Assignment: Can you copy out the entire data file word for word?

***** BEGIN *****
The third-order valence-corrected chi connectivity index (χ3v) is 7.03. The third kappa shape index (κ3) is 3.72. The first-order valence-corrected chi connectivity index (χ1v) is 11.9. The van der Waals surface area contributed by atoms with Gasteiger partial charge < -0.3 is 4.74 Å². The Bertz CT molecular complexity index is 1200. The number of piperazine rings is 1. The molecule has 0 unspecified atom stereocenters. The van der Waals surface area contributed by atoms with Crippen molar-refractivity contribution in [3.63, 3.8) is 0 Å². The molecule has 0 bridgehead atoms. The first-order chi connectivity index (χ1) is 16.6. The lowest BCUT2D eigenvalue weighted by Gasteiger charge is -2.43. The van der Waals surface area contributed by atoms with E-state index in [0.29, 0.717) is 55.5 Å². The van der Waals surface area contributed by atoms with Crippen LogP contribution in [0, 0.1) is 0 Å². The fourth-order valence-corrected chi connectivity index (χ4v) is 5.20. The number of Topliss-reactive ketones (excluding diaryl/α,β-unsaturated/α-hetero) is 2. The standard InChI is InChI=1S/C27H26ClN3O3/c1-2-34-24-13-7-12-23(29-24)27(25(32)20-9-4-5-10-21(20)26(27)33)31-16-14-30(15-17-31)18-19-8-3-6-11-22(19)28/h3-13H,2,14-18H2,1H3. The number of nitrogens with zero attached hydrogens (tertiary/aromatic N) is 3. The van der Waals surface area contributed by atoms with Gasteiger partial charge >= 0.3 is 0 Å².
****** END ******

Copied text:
The third-order valence-corrected chi connectivity index (χ3v) is 7.03. The third kappa shape index (κ3) is 3.72. The first-order valence-corrected chi connectivity index (χ1v) is 11.9. The van der Waals surface area contributed by atoms with Gasteiger partial charge < -0.3 is 4.74 Å². The Bertz CT molecular complexity index is 1200. The number of piperazine rings is 1. The molecule has 0 unspecified atom stereocenters. The van der Waals surface area contributed by atoms with Crippen molar-refractivity contribution in [3.63, 3.8) is 0 Å². The molecule has 0 bridgehead atoms. The first-order chi connectivity index (χ1) is 16.6. The lowest BCUT2D eigenvalue weighted by Gasteiger charge is -2.43. The van der Waals surface area contributed by atoms with E-state index in [0.29, 0.717) is 55.5 Å². The van der Waals surface area contributed by atoms with Crippen LogP contribution in [0, 0.1) is 0 Å². The fourth-order valence-corrected chi connectivity index (χ4v) is 5.20. The number of Topliss-reactive ketones (excluding diaryl/α,β-unsaturated/α-hetero) is 2. The standard InChI is InChI=1S/C27H26ClN3O3/c1-2-34-24-13-7-12-23(29-24)27(25(32)20-9-4-5-10-21(20)26(27)33)31-16-14-30(15-17-31)18-19-8-3-6-11-22(19)28/h3-13H,2,14-18H2,1H3. The number of nitrogens with zero attached hydrogens (tertiary/aromatic N) is 3. The van der Waals surface area contributed by atoms with Gasteiger partial charge >= 0.3 is 0 Å².